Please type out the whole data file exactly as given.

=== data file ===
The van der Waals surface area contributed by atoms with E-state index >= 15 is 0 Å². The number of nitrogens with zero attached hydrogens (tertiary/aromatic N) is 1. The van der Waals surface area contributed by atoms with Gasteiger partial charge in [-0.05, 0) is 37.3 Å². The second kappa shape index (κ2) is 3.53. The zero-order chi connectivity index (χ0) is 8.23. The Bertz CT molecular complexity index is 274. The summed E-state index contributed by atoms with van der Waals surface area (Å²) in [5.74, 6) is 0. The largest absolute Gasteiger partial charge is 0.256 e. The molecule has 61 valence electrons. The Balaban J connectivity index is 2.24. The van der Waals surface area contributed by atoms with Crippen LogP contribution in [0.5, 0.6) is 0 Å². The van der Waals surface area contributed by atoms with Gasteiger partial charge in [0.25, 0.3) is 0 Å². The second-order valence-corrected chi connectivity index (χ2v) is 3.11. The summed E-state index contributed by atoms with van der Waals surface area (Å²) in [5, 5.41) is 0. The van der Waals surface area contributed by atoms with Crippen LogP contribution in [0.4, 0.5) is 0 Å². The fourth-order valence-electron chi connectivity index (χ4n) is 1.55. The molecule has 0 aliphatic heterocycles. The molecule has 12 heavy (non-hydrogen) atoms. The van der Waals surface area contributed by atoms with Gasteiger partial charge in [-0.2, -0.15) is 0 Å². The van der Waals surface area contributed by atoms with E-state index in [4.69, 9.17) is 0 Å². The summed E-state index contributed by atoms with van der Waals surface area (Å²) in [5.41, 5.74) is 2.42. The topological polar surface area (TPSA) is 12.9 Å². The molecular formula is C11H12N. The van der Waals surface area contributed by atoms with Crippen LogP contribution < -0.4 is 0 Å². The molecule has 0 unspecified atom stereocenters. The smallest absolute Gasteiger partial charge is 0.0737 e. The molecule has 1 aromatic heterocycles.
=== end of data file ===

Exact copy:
The van der Waals surface area contributed by atoms with E-state index >= 15 is 0 Å². The number of nitrogens with zero attached hydrogens (tertiary/aromatic N) is 1. The van der Waals surface area contributed by atoms with Gasteiger partial charge in [-0.05, 0) is 37.3 Å². The second kappa shape index (κ2) is 3.53. The zero-order chi connectivity index (χ0) is 8.23. The Bertz CT molecular complexity index is 274. The summed E-state index contributed by atoms with van der Waals surface area (Å²) in [5.74, 6) is 0. The largest absolute Gasteiger partial charge is 0.256 e. The molecule has 61 valence electrons. The Balaban J connectivity index is 2.24. The van der Waals surface area contributed by atoms with Crippen LogP contribution in [0.5, 0.6) is 0 Å². The van der Waals surface area contributed by atoms with Gasteiger partial charge in [0.25, 0.3) is 0 Å². The second-order valence-corrected chi connectivity index (χ2v) is 3.11. The summed E-state index contributed by atoms with van der Waals surface area (Å²) in [5, 5.41) is 0. The van der Waals surface area contributed by atoms with Crippen LogP contribution in [0.4, 0.5) is 0 Å². The fourth-order valence-electron chi connectivity index (χ4n) is 1.55. The molecule has 0 aliphatic heterocycles. The molecule has 12 heavy (non-hydrogen) atoms. The van der Waals surface area contributed by atoms with Gasteiger partial charge in [-0.2, -0.15) is 0 Å². The van der Waals surface area contributed by atoms with E-state index in [4.69, 9.17) is 0 Å². The summed E-state index contributed by atoms with van der Waals surface area (Å²) in [5.41, 5.74) is 2.42. The topological polar surface area (TPSA) is 12.9 Å². The molecular formula is C11H12N. The van der Waals surface area contributed by atoms with Crippen LogP contribution < -0.4 is 0 Å². The molecule has 0 unspecified atom stereocenters. The smallest absolute Gasteiger partial charge is 0.0737 e. The molecule has 1 aromatic heterocycles.